These well-educated girls became wives and not only nurtured families but also governed states. And it was not limited to this. The wives held the responsibility of mentoring, they used to guide men on religious and social questions. The wives in ancient Indian societies also had a crucial role to play in the decision-making process.
Hindu Wives in Ancient India
नास्ति स्त्री समा छाया नास्ति स्त्री समा गति: नास्ति स्त्री समा त्राणम्।
Who is a wife? This quote credits woman as a shadow and woman as the shelter. Shelter that protects you and Shadow that guides you. One will go directionless, if they lose their shadow.
कार्येषु मन्त्री करणेषु दासी
भोज्येषु माता शयनेषु रम्भा।
धर्मानुकूला क्षमया धरित्री
भार्या च षाड्गुण्यवतीह दुर्लभा।।
What does the Sanskrit quote mean? The quote from Vedas depicts the 6 qualities that should be in a woman. A wife is someone who can advise like an intelligent minister, who is workaholic and takes care of the family, feeds like a mother and loves like apsaras or nymphs, is forgiving like mother Earth and is beautiful like Goddess Laxmi.
These were the ideal qualities that defined wives, establishing their high stature and significant role in shaping the society. The men were also directed to respect their wives, who held the position of ardhangini in Sanatan Dharma.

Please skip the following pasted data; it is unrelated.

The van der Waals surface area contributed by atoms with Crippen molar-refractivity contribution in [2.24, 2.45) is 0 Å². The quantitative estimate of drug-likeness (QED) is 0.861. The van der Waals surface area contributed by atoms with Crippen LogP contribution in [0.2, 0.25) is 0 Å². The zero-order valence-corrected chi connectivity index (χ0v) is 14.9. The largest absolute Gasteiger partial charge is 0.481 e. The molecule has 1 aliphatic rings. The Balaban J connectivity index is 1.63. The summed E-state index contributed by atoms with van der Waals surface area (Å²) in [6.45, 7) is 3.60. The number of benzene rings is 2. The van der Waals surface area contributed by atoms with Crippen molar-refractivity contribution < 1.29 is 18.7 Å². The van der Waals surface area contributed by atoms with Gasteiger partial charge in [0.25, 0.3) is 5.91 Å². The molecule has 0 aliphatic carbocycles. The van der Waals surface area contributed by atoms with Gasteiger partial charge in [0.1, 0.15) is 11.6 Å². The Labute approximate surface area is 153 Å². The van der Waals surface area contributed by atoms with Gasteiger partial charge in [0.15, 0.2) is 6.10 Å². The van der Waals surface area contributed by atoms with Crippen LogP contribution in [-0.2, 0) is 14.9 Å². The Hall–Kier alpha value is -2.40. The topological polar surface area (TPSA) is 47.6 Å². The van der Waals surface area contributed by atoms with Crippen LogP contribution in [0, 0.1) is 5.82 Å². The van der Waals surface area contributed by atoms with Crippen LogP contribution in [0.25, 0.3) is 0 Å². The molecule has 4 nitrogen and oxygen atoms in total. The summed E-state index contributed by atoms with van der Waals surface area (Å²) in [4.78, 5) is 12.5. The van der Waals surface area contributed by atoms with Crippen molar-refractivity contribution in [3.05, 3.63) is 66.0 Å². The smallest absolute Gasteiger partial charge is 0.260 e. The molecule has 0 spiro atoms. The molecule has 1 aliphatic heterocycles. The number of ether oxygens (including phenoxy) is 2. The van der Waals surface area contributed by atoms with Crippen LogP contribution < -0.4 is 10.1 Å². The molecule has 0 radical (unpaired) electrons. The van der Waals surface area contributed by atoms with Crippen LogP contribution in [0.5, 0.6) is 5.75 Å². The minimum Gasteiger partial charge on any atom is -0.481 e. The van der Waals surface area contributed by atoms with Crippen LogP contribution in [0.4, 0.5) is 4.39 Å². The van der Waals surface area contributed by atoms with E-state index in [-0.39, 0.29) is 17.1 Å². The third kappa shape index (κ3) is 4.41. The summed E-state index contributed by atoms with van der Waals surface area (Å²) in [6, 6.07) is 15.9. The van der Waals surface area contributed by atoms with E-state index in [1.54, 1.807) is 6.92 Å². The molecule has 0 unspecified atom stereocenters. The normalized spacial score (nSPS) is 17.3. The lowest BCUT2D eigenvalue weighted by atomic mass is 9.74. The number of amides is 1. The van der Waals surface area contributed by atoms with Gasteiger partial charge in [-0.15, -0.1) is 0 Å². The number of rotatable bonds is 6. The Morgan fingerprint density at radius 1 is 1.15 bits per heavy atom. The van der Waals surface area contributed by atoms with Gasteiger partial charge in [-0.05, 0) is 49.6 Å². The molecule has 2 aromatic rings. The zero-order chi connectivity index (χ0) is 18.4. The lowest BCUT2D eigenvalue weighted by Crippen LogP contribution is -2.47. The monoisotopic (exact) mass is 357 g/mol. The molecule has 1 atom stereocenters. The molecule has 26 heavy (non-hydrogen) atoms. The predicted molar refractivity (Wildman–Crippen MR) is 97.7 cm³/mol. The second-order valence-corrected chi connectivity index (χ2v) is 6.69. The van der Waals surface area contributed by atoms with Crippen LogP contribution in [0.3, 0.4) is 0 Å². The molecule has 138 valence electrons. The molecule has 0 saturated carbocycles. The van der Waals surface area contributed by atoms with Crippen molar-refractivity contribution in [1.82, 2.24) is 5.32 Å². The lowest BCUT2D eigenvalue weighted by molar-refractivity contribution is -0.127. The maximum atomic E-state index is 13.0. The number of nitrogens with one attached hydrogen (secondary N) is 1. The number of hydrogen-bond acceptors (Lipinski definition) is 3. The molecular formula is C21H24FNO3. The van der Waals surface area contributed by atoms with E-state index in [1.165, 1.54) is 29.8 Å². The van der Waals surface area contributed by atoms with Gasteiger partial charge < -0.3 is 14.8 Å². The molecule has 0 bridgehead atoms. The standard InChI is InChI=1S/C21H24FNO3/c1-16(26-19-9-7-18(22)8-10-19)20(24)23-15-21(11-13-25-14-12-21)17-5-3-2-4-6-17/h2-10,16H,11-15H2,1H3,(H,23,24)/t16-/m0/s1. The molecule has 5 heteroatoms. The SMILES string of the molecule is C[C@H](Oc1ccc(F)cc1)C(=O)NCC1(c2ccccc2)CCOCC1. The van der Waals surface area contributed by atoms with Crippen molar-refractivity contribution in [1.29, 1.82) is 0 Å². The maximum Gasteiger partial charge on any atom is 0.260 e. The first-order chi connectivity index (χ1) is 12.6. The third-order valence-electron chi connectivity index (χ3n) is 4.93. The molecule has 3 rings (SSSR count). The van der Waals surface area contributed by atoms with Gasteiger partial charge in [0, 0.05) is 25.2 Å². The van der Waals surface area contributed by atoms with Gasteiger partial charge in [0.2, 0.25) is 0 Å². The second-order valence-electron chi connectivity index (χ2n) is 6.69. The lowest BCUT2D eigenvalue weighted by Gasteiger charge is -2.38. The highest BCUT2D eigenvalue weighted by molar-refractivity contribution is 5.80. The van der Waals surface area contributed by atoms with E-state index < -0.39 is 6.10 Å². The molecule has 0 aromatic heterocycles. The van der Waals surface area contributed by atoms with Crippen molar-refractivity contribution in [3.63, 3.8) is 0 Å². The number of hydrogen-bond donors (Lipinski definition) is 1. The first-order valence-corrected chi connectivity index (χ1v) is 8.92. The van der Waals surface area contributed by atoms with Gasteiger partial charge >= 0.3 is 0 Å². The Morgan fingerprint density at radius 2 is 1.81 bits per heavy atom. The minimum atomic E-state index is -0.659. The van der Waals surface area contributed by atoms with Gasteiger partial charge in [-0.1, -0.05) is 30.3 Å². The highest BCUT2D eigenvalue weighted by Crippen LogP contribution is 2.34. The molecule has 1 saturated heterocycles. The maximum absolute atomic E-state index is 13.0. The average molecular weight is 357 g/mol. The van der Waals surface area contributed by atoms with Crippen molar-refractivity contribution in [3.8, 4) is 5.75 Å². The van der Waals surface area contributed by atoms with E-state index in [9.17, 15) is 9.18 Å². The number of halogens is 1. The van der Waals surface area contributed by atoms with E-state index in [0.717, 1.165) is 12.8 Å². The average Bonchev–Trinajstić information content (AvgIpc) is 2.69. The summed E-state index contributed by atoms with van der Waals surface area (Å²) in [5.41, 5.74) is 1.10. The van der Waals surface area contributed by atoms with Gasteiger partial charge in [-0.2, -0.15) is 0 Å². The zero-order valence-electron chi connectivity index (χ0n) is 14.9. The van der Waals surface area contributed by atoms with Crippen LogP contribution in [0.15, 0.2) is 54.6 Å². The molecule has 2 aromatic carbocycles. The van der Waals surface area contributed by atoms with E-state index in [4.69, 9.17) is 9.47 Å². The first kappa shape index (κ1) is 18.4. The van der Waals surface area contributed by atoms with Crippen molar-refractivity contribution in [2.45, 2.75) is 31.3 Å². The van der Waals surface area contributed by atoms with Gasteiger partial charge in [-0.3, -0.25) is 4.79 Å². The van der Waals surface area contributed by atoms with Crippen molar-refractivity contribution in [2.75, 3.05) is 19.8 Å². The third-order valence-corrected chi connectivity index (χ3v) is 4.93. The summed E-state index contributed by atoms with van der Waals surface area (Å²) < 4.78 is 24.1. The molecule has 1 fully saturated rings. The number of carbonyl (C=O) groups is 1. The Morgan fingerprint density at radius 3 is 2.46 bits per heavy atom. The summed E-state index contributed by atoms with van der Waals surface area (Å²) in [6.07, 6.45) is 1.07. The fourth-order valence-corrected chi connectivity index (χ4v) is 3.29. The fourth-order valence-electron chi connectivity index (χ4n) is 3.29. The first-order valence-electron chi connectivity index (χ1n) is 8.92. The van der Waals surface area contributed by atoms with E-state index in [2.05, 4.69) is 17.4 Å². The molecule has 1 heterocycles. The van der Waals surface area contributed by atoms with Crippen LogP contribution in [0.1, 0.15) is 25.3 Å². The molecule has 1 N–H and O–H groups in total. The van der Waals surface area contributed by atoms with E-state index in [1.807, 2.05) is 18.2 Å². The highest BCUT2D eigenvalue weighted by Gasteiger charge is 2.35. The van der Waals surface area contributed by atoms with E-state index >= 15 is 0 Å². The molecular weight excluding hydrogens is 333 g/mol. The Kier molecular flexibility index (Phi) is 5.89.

सन्तोषस्त्रिषु कर्तव्यः स्वदारे भोजने धने। त्रिषु चैव न कर्तव्योऽध्ययने जपदानयोः।।
The respect for Hindu wives and their stature in the family as well as the society was such that even Bhgawans waged wars to avenge the ill treatment of their wives.
Bhagwan Shiv, the strongest among Tridev, crossed all boundaries forgetting his duties, to bring justice to Sati, who had sacrificed her life. In anger, Bhagwan Shiv began his dance of destruction, Tandav and the universe could only be saved from his rage after the combined interference of Bhagwan Brahma and Bhagwan Vishnu.